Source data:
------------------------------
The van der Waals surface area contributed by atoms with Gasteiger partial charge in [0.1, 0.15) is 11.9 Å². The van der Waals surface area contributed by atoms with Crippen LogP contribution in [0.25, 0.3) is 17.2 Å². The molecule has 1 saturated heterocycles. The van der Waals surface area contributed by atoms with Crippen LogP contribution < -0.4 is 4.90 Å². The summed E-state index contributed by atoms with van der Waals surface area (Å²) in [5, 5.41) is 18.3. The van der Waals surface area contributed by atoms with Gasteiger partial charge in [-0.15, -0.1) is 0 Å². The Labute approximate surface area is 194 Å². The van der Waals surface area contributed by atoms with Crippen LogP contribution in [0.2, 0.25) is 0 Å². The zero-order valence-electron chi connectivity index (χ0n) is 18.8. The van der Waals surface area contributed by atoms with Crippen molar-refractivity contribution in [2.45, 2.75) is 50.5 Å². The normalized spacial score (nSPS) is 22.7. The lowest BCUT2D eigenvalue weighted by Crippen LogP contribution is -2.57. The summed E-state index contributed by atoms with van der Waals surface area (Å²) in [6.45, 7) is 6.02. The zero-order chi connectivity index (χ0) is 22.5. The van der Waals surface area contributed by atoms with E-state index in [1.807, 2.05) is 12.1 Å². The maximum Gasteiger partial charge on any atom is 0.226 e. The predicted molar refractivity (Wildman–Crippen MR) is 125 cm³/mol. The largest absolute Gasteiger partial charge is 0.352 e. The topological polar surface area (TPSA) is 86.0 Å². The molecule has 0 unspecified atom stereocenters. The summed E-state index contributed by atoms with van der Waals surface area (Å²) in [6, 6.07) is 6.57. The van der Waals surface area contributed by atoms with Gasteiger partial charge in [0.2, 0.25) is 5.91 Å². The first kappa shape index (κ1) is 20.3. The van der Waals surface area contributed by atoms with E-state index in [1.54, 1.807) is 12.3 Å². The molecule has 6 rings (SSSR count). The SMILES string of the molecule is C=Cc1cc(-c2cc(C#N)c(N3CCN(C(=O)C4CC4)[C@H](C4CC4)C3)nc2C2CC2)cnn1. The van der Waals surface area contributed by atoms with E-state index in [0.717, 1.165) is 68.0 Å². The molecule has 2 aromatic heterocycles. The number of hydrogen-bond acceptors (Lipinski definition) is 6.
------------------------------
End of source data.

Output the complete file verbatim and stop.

The van der Waals surface area contributed by atoms with Gasteiger partial charge in [0.1, 0.15) is 11.9 Å². The van der Waals surface area contributed by atoms with Crippen LogP contribution in [0.25, 0.3) is 17.2 Å². The molecule has 1 saturated heterocycles. The van der Waals surface area contributed by atoms with Crippen LogP contribution < -0.4 is 4.90 Å². The summed E-state index contributed by atoms with van der Waals surface area (Å²) in [5, 5.41) is 18.3. The van der Waals surface area contributed by atoms with Gasteiger partial charge in [-0.15, -0.1) is 0 Å². The Labute approximate surface area is 194 Å². The van der Waals surface area contributed by atoms with Crippen LogP contribution in [0.2, 0.25) is 0 Å². The zero-order valence-electron chi connectivity index (χ0n) is 18.8. The van der Waals surface area contributed by atoms with Crippen molar-refractivity contribution in [2.45, 2.75) is 50.5 Å². The normalized spacial score (nSPS) is 22.7. The lowest BCUT2D eigenvalue weighted by Crippen LogP contribution is -2.57. The summed E-state index contributed by atoms with van der Waals surface area (Å²) in [6.45, 7) is 6.02. The zero-order chi connectivity index (χ0) is 22.5. The van der Waals surface area contributed by atoms with E-state index in [1.807, 2.05) is 12.1 Å². The maximum Gasteiger partial charge on any atom is 0.226 e. The predicted molar refractivity (Wildman–Crippen MR) is 125 cm³/mol. The largest absolute Gasteiger partial charge is 0.352 e. The topological polar surface area (TPSA) is 86.0 Å². The molecule has 0 unspecified atom stereocenters. The summed E-state index contributed by atoms with van der Waals surface area (Å²) in [6, 6.07) is 6.57. The van der Waals surface area contributed by atoms with Gasteiger partial charge in [0.2, 0.25) is 5.91 Å². The first kappa shape index (κ1) is 20.3. The van der Waals surface area contributed by atoms with E-state index in [1.54, 1.807) is 12.3 Å². The molecule has 6 rings (SSSR count). The SMILES string of the molecule is C=Cc1cc(-c2cc(C#N)c(N3CCN(C(=O)C4CC4)[C@H](C4CC4)C3)nc2C2CC2)cnn1. The van der Waals surface area contributed by atoms with E-state index in [0.717, 1.165) is 68.0 Å². The molecule has 2 aromatic heterocycles. The number of hydrogen-bond acceptors (Lipinski definition) is 6.